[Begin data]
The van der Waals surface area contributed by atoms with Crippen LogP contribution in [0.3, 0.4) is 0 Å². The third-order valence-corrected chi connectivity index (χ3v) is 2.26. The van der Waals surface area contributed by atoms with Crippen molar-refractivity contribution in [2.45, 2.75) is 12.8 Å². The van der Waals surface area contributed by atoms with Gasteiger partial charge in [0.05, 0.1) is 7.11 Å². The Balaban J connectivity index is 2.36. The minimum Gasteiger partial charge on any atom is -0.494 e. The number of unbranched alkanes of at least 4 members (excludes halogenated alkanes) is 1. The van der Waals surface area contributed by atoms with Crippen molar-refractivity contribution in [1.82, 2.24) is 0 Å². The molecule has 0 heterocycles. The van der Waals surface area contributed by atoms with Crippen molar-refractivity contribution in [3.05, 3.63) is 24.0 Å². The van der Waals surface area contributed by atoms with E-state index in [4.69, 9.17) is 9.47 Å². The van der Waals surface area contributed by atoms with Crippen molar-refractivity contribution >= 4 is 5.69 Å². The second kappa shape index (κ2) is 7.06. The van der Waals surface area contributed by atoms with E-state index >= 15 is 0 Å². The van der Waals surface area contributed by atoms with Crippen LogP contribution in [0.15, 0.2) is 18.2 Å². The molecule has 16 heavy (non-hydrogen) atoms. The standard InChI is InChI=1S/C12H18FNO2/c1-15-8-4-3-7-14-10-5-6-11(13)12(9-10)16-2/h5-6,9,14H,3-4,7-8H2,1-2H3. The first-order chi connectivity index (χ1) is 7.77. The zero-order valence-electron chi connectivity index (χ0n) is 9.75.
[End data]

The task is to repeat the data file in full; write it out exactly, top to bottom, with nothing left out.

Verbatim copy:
The van der Waals surface area contributed by atoms with Crippen LogP contribution in [0.3, 0.4) is 0 Å². The third-order valence-corrected chi connectivity index (χ3v) is 2.26. The van der Waals surface area contributed by atoms with Crippen molar-refractivity contribution in [2.45, 2.75) is 12.8 Å². The van der Waals surface area contributed by atoms with Gasteiger partial charge in [0.05, 0.1) is 7.11 Å². The Balaban J connectivity index is 2.36. The minimum Gasteiger partial charge on any atom is -0.494 e. The number of unbranched alkanes of at least 4 members (excludes halogenated alkanes) is 1. The van der Waals surface area contributed by atoms with Crippen molar-refractivity contribution in [1.82, 2.24) is 0 Å². The molecule has 0 heterocycles. The van der Waals surface area contributed by atoms with Crippen molar-refractivity contribution in [3.05, 3.63) is 24.0 Å². The van der Waals surface area contributed by atoms with E-state index in [4.69, 9.17) is 9.47 Å². The van der Waals surface area contributed by atoms with Crippen molar-refractivity contribution >= 4 is 5.69 Å². The second kappa shape index (κ2) is 7.06. The van der Waals surface area contributed by atoms with E-state index >= 15 is 0 Å². The van der Waals surface area contributed by atoms with Crippen LogP contribution in [0.15, 0.2) is 18.2 Å². The molecule has 16 heavy (non-hydrogen) atoms. The standard InChI is InChI=1S/C12H18FNO2/c1-15-8-4-3-7-14-10-5-6-11(13)12(9-10)16-2/h5-6,9,14H,3-4,7-8H2,1-2H3. The first-order chi connectivity index (χ1) is 7.77. The zero-order valence-electron chi connectivity index (χ0n) is 9.75.